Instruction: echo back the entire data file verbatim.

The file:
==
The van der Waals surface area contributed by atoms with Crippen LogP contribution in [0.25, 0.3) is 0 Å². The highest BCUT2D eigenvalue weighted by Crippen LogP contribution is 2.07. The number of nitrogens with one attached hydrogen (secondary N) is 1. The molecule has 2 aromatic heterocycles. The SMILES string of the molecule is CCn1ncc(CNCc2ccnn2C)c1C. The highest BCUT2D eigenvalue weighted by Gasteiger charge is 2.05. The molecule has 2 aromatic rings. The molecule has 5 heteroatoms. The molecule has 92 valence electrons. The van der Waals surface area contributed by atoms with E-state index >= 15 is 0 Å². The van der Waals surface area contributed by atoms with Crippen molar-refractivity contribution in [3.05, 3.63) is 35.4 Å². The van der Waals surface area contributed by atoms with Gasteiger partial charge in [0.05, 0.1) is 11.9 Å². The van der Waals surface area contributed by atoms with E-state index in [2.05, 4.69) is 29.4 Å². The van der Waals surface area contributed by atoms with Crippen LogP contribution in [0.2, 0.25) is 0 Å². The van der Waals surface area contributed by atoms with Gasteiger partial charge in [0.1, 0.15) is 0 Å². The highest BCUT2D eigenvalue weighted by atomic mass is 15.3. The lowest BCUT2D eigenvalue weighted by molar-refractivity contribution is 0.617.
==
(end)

The van der Waals surface area contributed by atoms with Crippen LogP contribution in [0.25, 0.3) is 0 Å². The highest BCUT2D eigenvalue weighted by Crippen LogP contribution is 2.07. The number of nitrogens with one attached hydrogen (secondary N) is 1. The molecule has 2 aromatic heterocycles. The SMILES string of the molecule is CCn1ncc(CNCc2ccnn2C)c1C. The highest BCUT2D eigenvalue weighted by Gasteiger charge is 2.05. The molecule has 2 aromatic rings. The molecule has 5 heteroatoms. The molecule has 92 valence electrons. The van der Waals surface area contributed by atoms with E-state index >= 15 is 0 Å². The van der Waals surface area contributed by atoms with Crippen molar-refractivity contribution in [3.05, 3.63) is 35.4 Å². The van der Waals surface area contributed by atoms with Gasteiger partial charge in [0.05, 0.1) is 11.9 Å². The van der Waals surface area contributed by atoms with E-state index in [2.05, 4.69) is 29.4 Å². The van der Waals surface area contributed by atoms with Crippen LogP contribution in [0.2, 0.25) is 0 Å². The van der Waals surface area contributed by atoms with Gasteiger partial charge in [0.1, 0.15) is 0 Å². The highest BCUT2D eigenvalue weighted by atomic mass is 15.3. The lowest BCUT2D eigenvalue weighted by molar-refractivity contribution is 0.617.